Virtual symposium on virtual mind

Minds and Machines 2 (3):217-238 (1992)
Abstract
When certain formal symbol systems (e.g., computer programs) are implemented as dynamic physical symbol systems (e.g., when they are run on a computer) their activity can be interpreted at higher levels (e.g., binary code can be interpreted as LISP, LISP code can be interpreted as English, and English can be interpreted as a meaningful conversation). These higher levels of interpretability are called "virtual" systems. If such a virtual system is interpretable as if it had a mind, is such a "virtual mind" real? This is the question addressed in this "virtual" symposium, originally conducted electronically among four cognitive scientists: Donald Perlis, a computer scientist, argues that according to the computationalist thesis, virtual minds are real and hence Searle's Chinese Room Argument fails, because if Searle memorized and executed a program that could pass the Turing Test in Chinese he would have a second, virtual, Chinese-understanding mind of which he was unaware (as in multiple personality). Stevan Harnad, a psychologist, argues that Searle's Argument is valid, virtual minds are just hermeneutic overinterpretations, and symbols must be grounded in the real world of objects, not just the virtual world of interpretations. Computer scientist Patrick Hayes argues that Searle's Argument fails, but because Searle does not really implement the program: A real implementation must not be homuncular but mindless and mechanical, like a computer. Only then can it give rise to a mind at the virtual level. Philosopher Ned Block suggests that there is no reason a mindful implementation would not be a real one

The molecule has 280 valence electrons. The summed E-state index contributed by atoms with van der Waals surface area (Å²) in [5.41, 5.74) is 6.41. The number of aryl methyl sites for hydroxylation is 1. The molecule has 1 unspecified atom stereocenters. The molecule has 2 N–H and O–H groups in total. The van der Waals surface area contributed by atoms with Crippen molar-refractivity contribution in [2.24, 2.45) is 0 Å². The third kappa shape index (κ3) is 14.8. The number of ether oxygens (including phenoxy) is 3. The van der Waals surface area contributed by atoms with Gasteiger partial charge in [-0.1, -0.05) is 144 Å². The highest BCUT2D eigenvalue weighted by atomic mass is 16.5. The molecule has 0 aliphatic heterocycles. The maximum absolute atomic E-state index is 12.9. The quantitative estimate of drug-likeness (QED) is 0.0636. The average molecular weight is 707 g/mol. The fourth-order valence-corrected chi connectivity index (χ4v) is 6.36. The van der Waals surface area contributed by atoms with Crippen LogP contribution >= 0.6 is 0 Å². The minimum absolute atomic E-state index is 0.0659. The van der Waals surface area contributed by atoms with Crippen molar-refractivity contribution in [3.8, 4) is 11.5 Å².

Keywords Epistemology  Foundationalism  Hermeneutics  Mind  Robotics  Science  Semantics
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References found in this work BETA
Stevan Harnad (1989). Minds, Machines and Searle. Journal of Experimental and Theoretical Artificial Intelligence 1 (4):5-25.
Stevan Harnad (1990). The Symbol Grounding Problem. Philosophical Explorations 42:335-346.

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Citations of this work BETA
Bruce J. MacLennan (1994). Words Lie in Our Way. Minds and Machines 4 (4):421-37.
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